Everyone’s Gone Bananas 🍌

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Monkey business
Two macaque monkeys named Zhong Zhong and Hua Hua were cloned by Chinese scientists this past week. The researchers employed the same method used to clone Dolly the sheep in 1996, called somatic cell nuclear transfer (SCNT). They took the nucleus of a female monkey’s egg, combined it with another monkey’s cell, developed it into an embryo, and placed it in a surrogate monkey who gave birth to a genetic clone of the first monkey.

A long long time ago...
There have been many genetic research projects that led us to this moment. The first monkey to be cloned was created using a method called embryo splicing, which only produces a max of 4 replicates. Dolly the sheep furthered research, with the first successful use of SCNT. Finally, the second monkey clones in 1997 sealed the deal for SCNT, with twins Ditto and Neti, using a precursor to the technology used for Zhong Zhong and Hua Hua. Ditto and Neti were cloned using rare embryonic cells, while Zhong Zhong and Hua Hua were cloned using connective tissue cells, which can be easily grown in a lab.

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Cloning advocates are excited about the genetic research implications. Since this technique for cloning allows unlimited replicates, scientists can perform tests on identical animals, cutting out error in experimentation. This could also help advance study of Parkinson’s, Alzheimer’s and even Autism, because the clones’ DNA can be altered to look at specific genes in these diseases.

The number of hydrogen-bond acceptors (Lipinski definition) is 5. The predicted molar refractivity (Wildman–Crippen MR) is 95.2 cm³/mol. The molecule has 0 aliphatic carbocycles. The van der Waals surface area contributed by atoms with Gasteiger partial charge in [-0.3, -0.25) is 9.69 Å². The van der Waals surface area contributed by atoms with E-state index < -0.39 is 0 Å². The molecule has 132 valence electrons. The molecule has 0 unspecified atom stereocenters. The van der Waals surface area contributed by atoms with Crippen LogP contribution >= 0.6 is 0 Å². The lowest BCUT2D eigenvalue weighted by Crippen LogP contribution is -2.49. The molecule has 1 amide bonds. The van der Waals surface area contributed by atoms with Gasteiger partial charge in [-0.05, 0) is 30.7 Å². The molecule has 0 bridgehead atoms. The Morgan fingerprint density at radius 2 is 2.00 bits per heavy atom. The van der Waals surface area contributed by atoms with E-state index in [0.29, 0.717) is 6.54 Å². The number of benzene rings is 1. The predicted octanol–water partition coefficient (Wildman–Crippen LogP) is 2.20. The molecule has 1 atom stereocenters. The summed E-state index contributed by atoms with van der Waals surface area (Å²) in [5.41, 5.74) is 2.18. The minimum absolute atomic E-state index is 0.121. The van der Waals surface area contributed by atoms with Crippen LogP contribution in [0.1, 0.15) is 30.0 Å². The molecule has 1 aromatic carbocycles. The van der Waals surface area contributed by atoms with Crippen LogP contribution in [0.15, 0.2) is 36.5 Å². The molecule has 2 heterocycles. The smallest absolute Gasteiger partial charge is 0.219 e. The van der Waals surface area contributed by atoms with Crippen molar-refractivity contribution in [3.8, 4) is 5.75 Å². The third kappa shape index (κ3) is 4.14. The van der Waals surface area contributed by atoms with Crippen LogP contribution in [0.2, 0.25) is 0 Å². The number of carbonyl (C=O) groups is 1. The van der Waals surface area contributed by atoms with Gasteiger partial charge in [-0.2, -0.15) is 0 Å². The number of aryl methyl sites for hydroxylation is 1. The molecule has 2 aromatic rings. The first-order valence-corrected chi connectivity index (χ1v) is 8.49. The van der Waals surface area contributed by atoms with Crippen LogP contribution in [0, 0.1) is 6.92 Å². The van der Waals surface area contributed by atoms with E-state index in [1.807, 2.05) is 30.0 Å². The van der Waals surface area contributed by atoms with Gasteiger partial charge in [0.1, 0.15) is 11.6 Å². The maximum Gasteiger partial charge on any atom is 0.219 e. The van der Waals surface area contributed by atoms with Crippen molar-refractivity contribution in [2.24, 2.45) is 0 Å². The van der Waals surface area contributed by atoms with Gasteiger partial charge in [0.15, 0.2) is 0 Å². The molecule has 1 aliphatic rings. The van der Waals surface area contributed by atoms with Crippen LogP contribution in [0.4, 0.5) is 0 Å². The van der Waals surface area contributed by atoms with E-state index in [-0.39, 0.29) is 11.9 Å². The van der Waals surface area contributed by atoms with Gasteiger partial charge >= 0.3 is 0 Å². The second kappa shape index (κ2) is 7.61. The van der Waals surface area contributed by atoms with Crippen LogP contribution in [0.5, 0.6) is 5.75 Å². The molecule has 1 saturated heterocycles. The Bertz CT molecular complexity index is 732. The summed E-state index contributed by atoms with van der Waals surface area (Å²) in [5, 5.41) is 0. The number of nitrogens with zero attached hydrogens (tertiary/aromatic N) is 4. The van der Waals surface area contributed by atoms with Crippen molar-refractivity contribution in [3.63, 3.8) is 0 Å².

Cloning critics focus on the unethical, costly, and painful way that clones are created. There is a 90% rate of failure with the SCNT method of cloning. 79 embryos were placed in 21 surrogates with varying degrees of success - some coming out disfigured, and/or dying shortly after birth. The cloned animals are also likely to have malfunctioning immune systems, which will cause them to die of disease. There are numerous concerns about the ethics of such cloning, with many arguing that monkeys are ‘animals not research tools’. No monkeying around. 

Science vs Ethics
The genetic research possibilities are endless with identical monkey DNA to experiment on, and enthusiasts have a point that this is a huge medical breakthrough. However, those who are horrified about the implications of this cloning also make a strong case. The ethics of using live animals as test subjects is a real problem, since the clones still feel pain. Is it morally acceptable to experiment on them for the greater good? An age-old question in science...


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